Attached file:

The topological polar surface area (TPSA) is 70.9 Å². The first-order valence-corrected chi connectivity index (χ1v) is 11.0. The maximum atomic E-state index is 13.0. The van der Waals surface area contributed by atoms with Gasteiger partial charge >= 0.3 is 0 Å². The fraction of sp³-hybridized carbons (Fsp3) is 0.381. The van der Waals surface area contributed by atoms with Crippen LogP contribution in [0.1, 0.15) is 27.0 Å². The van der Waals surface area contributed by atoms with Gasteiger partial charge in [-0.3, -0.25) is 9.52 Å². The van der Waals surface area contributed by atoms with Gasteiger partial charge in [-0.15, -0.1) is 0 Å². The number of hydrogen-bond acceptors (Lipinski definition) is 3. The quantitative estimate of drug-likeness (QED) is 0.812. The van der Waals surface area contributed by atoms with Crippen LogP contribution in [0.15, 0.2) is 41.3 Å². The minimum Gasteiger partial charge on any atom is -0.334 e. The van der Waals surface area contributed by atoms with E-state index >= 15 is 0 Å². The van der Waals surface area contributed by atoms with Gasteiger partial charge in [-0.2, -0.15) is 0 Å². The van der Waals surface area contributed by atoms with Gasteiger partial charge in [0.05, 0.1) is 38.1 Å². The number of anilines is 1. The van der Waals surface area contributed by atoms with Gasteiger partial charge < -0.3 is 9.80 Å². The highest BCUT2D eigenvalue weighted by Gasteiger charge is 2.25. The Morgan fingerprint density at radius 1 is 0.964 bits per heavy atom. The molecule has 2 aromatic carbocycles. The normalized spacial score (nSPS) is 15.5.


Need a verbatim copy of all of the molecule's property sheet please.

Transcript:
The topological polar surface area (TPSA) is 70.9 Å². The first-order valence-corrected chi connectivity index (χ1v) is 11.0. The maximum atomic E-state index is 13.0. The van der Waals surface area contributed by atoms with Gasteiger partial charge >= 0.3 is 0 Å². The fraction of sp³-hybridized carbons (Fsp3) is 0.381. The van der Waals surface area contributed by atoms with Crippen LogP contribution in [0.1, 0.15) is 27.0 Å². The van der Waals surface area contributed by atoms with Gasteiger partial charge in [-0.3, -0.25) is 9.52 Å². The van der Waals surface area contributed by atoms with Gasteiger partial charge in [-0.15, -0.1) is 0 Å². The number of hydrogen-bond acceptors (Lipinski definition) is 3. The quantitative estimate of drug-likeness (QED) is 0.812. The van der Waals surface area contributed by atoms with Crippen LogP contribution in [0.15, 0.2) is 41.3 Å². The minimum Gasteiger partial charge on any atom is -0.334 e. The van der Waals surface area contributed by atoms with E-state index >= 15 is 0 Å². The van der Waals surface area contributed by atoms with Gasteiger partial charge in [-0.2, -0.15) is 0 Å². The van der Waals surface area contributed by atoms with Gasteiger partial charge in [0.05, 0.1) is 38.1 Å². The number of anilines is 1. The van der Waals surface area contributed by atoms with Gasteiger partial charge < -0.3 is 9.80 Å². The highest BCUT2D eigenvalue weighted by Gasteiger charge is 2.25. The Morgan fingerprint density at radius 1 is 0.964 bits per heavy atom. The molecule has 2 aromatic carbocycles. The normalized spacial score (nSPS) is 15.5.